University City

Hillside terrace honors past director of UNCC Botanical Gardens

This wooden staircase leads to a wooden terrace on the right and the brick terrace on the left in the new Mellichamp Natives Terrace garden, which is part of the Botanical Gardens at UNC Charlotte. People gathered for the ribbon-cutting May 31 at the new garden honoring Larry Mellichamp, who retired this spring after 35 years of service.
This wooden staircase leads to a wooden terrace on the right and the brick terrace on the left in the new Mellichamp Natives Terrace garden, which is part of the Botanical Gardens at UNC Charlotte. People gathered for the ribbon-cutting May 31 at the new garden honoring Larry Mellichamp, who retired this spring after 35 years of service. MARTY PRICE

UNC Charlotte Botanical Gardens’ Mellichamp Natives Terrace garden offers examples of native plants homeowners can use in in landscaping to beautify their environment while managing stormwater runoff.

The fifth-of-an-acre tract, named after former gardens director Larry Mellichamp, is laid across the hillside across from the trees that line the gravel pathways of the 3-acre Susie Harwood Garden. The wooden and brick terraces invite visitors to explore the planting possibilities for their own backyards and patios.

Running underneath the wooden terrace, a dry creek bed emerges and meanders down the hillside, framed by groups of grasses and flowers that thrive on storm water runoff.

May 31, before the ribbon-cutting ceremony, Carla Vitez, a member of the advisory council, was standing on the wooden terrace with her friend Beth Hawfield admiring the plants growing in and around the dry creek bed.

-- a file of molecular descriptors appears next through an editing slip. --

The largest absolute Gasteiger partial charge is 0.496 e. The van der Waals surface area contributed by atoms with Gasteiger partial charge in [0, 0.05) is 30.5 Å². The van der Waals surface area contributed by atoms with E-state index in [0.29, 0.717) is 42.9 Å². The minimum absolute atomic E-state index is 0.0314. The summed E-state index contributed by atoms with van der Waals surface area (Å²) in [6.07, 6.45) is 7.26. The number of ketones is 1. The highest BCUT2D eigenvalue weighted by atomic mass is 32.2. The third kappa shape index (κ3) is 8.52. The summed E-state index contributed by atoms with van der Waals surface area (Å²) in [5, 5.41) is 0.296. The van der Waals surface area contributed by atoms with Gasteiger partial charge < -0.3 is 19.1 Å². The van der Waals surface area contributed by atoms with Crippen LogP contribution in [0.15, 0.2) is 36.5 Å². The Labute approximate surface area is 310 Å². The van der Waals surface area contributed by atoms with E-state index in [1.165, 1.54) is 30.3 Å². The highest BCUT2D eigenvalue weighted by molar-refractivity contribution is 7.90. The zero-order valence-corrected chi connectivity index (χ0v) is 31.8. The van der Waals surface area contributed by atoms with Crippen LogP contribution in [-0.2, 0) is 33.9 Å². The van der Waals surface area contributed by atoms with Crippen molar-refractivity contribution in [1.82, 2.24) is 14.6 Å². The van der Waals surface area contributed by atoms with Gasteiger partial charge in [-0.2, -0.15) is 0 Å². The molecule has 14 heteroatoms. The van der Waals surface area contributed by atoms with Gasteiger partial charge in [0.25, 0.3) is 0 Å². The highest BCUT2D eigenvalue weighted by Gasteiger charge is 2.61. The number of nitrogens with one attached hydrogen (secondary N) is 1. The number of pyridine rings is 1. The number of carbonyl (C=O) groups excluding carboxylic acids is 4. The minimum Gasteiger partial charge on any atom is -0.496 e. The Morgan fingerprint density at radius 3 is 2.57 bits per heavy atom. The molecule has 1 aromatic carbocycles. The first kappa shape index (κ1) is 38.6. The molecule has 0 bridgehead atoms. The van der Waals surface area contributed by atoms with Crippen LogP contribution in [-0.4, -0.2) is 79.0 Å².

“This shows how you can handle stormwater drainage to enhance your landscape, instead of piping it under ground,” Vitez said before the two went over to the brick terrace for the ceremony.

Paula Gross, interim director of the UNCC Botanical Gardens, said there’s always been native plants in a natural setting at the 7-acre Van Landingham Glen, but this is the first garden there to feature plants in a landscaping display.

“So many of us do appreciate the native plants in the wild when we are hiking or doing other outdoor activities. But what we don't realize is that you can bring those plants into your home and they can serve that same ecological function that they serve in the wild,” she said.

Addressing the crowd Mellichamp said, “This garden is the most fitting capstone to my 35 years here. We hope it’s going to benefit a lot of people.”

His wife of 41 years, Audrey, smiled, hiding from the sun under her Japanese umbrella as he acknowledged her and the contributions she made to the gardens.

In closing he urged the crowd to “Enjoy the birds and the bees; and the flowers and the trees that attract them,” before cutting the ribbon and joining his guests in the garden.

Marty Price is a freelance writer. Have a story idea for Marty? Email him at martyprice53@gmail.com.

Want to go?

The UNCC Botanical Gardens are open seven days a week during daylight hours. Information: https://gardens.uncc.edu.

For information on the Mellichamp Natives Terrace garden: https://gardens.uncc.edu/education-events/native-plants-display-garden-for-the-home-landscape.

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